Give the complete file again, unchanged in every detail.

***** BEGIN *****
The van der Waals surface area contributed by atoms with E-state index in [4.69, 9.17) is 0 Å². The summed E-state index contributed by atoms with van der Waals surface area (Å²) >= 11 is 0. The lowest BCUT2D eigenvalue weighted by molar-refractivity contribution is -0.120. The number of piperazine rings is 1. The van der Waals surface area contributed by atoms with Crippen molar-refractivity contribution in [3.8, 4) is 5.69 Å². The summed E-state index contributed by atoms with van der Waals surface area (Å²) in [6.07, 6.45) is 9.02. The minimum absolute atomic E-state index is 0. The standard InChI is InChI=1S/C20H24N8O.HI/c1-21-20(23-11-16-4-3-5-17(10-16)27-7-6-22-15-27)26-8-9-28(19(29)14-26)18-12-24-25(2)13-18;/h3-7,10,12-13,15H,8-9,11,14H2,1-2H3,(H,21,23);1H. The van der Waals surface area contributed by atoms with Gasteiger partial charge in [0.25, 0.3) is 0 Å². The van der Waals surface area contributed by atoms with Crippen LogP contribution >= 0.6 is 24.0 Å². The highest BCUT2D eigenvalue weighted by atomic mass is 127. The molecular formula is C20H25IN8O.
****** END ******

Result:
The van der Waals surface area contributed by atoms with E-state index in [4.69, 9.17) is 0 Å². The summed E-state index contributed by atoms with van der Waals surface area (Å²) >= 11 is 0. The lowest BCUT2D eigenvalue weighted by molar-refractivity contribution is -0.120. The number of piperazine rings is 1. The van der Waals surface area contributed by atoms with Crippen molar-refractivity contribution in [3.8, 4) is 5.69 Å². The summed E-state index contributed by atoms with van der Waals surface area (Å²) in [6.07, 6.45) is 9.02. The minimum absolute atomic E-state index is 0. The standard InChI is InChI=1S/C20H24N8O.HI/c1-21-20(23-11-16-4-3-5-17(10-16)27-7-6-22-15-27)26-8-9-28(19(29)14-26)18-12-24-25(2)13-18;/h3-7,10,12-13,15H,8-9,11,14H2,1-2H3,(H,21,23);1H. The van der Waals surface area contributed by atoms with Gasteiger partial charge in [0.25, 0.3) is 0 Å². The van der Waals surface area contributed by atoms with Crippen LogP contribution >= 0.6 is 24.0 Å². The highest BCUT2D eigenvalue weighted by atomic mass is 127. The molecular formula is C20H25IN8O.